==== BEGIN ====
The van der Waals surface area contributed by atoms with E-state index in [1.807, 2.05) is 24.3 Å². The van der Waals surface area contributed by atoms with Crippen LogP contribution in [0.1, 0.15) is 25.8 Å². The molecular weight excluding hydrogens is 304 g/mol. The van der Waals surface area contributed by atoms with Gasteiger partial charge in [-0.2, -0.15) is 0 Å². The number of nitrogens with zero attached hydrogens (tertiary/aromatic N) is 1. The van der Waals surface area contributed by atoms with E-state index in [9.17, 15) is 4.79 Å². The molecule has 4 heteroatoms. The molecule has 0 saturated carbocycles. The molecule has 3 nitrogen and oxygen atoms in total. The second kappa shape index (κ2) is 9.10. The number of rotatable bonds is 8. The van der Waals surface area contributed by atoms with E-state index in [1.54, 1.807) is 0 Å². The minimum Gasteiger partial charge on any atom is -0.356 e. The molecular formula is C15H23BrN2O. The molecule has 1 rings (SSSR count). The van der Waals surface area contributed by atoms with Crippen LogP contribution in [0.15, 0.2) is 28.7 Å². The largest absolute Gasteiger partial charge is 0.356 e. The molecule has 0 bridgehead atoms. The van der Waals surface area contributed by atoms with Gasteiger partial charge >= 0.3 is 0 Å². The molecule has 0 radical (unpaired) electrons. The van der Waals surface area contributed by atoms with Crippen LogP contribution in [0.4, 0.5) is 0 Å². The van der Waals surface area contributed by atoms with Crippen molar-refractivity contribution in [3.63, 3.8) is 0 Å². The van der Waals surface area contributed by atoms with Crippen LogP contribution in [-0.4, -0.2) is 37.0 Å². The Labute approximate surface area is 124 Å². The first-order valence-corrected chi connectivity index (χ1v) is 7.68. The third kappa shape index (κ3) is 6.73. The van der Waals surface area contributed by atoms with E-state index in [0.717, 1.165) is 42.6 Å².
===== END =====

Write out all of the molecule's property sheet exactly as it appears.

The van der Waals surface area contributed by atoms with E-state index in [1.807, 2.05) is 24.3 Å². The van der Waals surface area contributed by atoms with Crippen LogP contribution in [0.1, 0.15) is 25.8 Å². The molecular weight excluding hydrogens is 304 g/mol. The van der Waals surface area contributed by atoms with Gasteiger partial charge in [-0.2, -0.15) is 0 Å². The number of nitrogens with zero attached hydrogens (tertiary/aromatic N) is 1. The van der Waals surface area contributed by atoms with E-state index in [9.17, 15) is 4.79 Å². The molecule has 4 heteroatoms. The molecule has 0 saturated carbocycles. The molecule has 3 nitrogen and oxygen atoms in total. The second kappa shape index (κ2) is 9.10. The number of rotatable bonds is 8. The van der Waals surface area contributed by atoms with E-state index in [1.54, 1.807) is 0 Å². The minimum Gasteiger partial charge on any atom is -0.356 e. The molecular formula is C15H23BrN2O. The molecule has 1 rings (SSSR count). The van der Waals surface area contributed by atoms with Crippen LogP contribution in [0.15, 0.2) is 28.7 Å². The largest absolute Gasteiger partial charge is 0.356 e. The molecule has 0 bridgehead atoms. The van der Waals surface area contributed by atoms with Gasteiger partial charge >= 0.3 is 0 Å². The molecule has 0 radical (unpaired) electrons. The van der Waals surface area contributed by atoms with Crippen LogP contribution in [0.4, 0.5) is 0 Å². The van der Waals surface area contributed by atoms with Crippen molar-refractivity contribution in [3.63, 3.8) is 0 Å². The van der Waals surface area contributed by atoms with Crippen LogP contribution in [-0.4, -0.2) is 37.0 Å². The Labute approximate surface area is 124 Å². The first-order valence-corrected chi connectivity index (χ1v) is 7.68. The third kappa shape index (κ3) is 6.73. The van der Waals surface area contributed by atoms with E-state index in [0.717, 1.165) is 42.6 Å².